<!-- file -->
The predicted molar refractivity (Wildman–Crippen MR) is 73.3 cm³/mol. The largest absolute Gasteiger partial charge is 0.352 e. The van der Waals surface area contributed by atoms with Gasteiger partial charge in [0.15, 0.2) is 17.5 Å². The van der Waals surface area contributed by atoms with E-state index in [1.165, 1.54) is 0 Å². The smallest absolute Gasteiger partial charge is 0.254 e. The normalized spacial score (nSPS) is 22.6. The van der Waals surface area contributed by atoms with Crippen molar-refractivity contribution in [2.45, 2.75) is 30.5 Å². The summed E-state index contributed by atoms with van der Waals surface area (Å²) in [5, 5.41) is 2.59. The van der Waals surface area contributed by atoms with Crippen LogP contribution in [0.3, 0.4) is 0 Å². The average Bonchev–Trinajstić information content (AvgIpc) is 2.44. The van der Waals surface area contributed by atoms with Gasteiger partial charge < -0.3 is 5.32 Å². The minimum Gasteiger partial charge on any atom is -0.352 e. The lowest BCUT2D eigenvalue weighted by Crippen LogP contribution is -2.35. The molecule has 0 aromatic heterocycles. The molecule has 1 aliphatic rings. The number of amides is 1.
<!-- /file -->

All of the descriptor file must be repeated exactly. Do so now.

The predicted molar refractivity (Wildman–Crippen MR) is 73.3 cm³/mol. The largest absolute Gasteiger partial charge is 0.352 e. The van der Waals surface area contributed by atoms with Gasteiger partial charge in [0.15, 0.2) is 17.5 Å². The van der Waals surface area contributed by atoms with E-state index in [1.165, 1.54) is 0 Å². The smallest absolute Gasteiger partial charge is 0.254 e. The normalized spacial score (nSPS) is 22.6. The van der Waals surface area contributed by atoms with Crippen molar-refractivity contribution in [2.45, 2.75) is 30.5 Å². The summed E-state index contributed by atoms with van der Waals surface area (Å²) in [5, 5.41) is 2.59. The van der Waals surface area contributed by atoms with Crippen LogP contribution in [0.3, 0.4) is 0 Å². The average Bonchev–Trinajstić information content (AvgIpc) is 2.44. The van der Waals surface area contributed by atoms with Gasteiger partial charge < -0.3 is 5.32 Å². The minimum Gasteiger partial charge on any atom is -0.352 e. The lowest BCUT2D eigenvalue weighted by Crippen LogP contribution is -2.35. The molecule has 0 aromatic heterocycles. The molecule has 1 aliphatic rings. The number of amides is 1.